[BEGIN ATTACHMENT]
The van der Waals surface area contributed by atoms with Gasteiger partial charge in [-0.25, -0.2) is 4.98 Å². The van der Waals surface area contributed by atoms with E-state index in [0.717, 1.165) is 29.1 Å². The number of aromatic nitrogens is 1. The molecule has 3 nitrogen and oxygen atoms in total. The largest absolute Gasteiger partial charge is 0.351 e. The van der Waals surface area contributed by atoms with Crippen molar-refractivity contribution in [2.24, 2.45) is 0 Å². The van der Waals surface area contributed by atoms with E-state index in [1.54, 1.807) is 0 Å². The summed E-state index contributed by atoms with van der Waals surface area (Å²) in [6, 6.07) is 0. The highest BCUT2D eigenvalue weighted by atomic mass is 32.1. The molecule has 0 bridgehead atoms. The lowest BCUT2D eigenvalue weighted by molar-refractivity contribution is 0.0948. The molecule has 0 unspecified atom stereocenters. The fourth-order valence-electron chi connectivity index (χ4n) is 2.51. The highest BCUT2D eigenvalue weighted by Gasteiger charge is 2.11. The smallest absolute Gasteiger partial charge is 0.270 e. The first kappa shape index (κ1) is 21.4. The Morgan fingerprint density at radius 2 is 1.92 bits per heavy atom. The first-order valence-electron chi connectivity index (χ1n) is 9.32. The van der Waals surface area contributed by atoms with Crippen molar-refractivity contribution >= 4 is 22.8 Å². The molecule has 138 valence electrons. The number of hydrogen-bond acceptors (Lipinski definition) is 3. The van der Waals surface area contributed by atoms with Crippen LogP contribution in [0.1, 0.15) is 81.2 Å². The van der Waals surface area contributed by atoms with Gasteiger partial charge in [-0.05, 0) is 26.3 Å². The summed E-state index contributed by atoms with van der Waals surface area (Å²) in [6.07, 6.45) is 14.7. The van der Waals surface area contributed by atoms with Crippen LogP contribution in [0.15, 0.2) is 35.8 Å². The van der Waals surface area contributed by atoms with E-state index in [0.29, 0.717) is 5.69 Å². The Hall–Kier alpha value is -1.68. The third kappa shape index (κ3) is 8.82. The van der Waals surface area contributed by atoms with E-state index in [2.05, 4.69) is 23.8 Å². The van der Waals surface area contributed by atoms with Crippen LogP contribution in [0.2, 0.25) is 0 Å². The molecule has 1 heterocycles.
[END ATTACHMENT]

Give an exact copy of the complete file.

The van der Waals surface area contributed by atoms with Gasteiger partial charge in [-0.25, -0.2) is 4.98 Å². The van der Waals surface area contributed by atoms with E-state index in [0.717, 1.165) is 29.1 Å². The number of aromatic nitrogens is 1. The molecule has 3 nitrogen and oxygen atoms in total. The largest absolute Gasteiger partial charge is 0.351 e. The van der Waals surface area contributed by atoms with Crippen molar-refractivity contribution in [2.24, 2.45) is 0 Å². The van der Waals surface area contributed by atoms with E-state index in [1.54, 1.807) is 0 Å². The summed E-state index contributed by atoms with van der Waals surface area (Å²) in [6, 6.07) is 0. The highest BCUT2D eigenvalue weighted by atomic mass is 32.1. The molecule has 0 bridgehead atoms. The lowest BCUT2D eigenvalue weighted by molar-refractivity contribution is 0.0948. The molecule has 0 unspecified atom stereocenters. The fourth-order valence-electron chi connectivity index (χ4n) is 2.51. The highest BCUT2D eigenvalue weighted by Gasteiger charge is 2.11. The smallest absolute Gasteiger partial charge is 0.270 e. The first kappa shape index (κ1) is 21.4. The Morgan fingerprint density at radius 2 is 1.92 bits per heavy atom. The first-order valence-electron chi connectivity index (χ1n) is 9.32. The van der Waals surface area contributed by atoms with Crippen molar-refractivity contribution >= 4 is 22.8 Å². The molecule has 138 valence electrons. The number of hydrogen-bond acceptors (Lipinski definition) is 3. The van der Waals surface area contributed by atoms with Crippen LogP contribution in [0.1, 0.15) is 81.2 Å². The van der Waals surface area contributed by atoms with Gasteiger partial charge in [-0.05, 0) is 26.3 Å². The summed E-state index contributed by atoms with van der Waals surface area (Å²) in [6.07, 6.45) is 14.7. The van der Waals surface area contributed by atoms with Crippen LogP contribution in [0.15, 0.2) is 35.8 Å². The van der Waals surface area contributed by atoms with E-state index in [0.29, 0.717) is 5.69 Å². The Hall–Kier alpha value is -1.68. The third kappa shape index (κ3) is 8.82. The van der Waals surface area contributed by atoms with E-state index in [2.05, 4.69) is 23.8 Å². The van der Waals surface area contributed by atoms with Crippen LogP contribution in [0.2, 0.25) is 0 Å². The molecule has 1 heterocycles.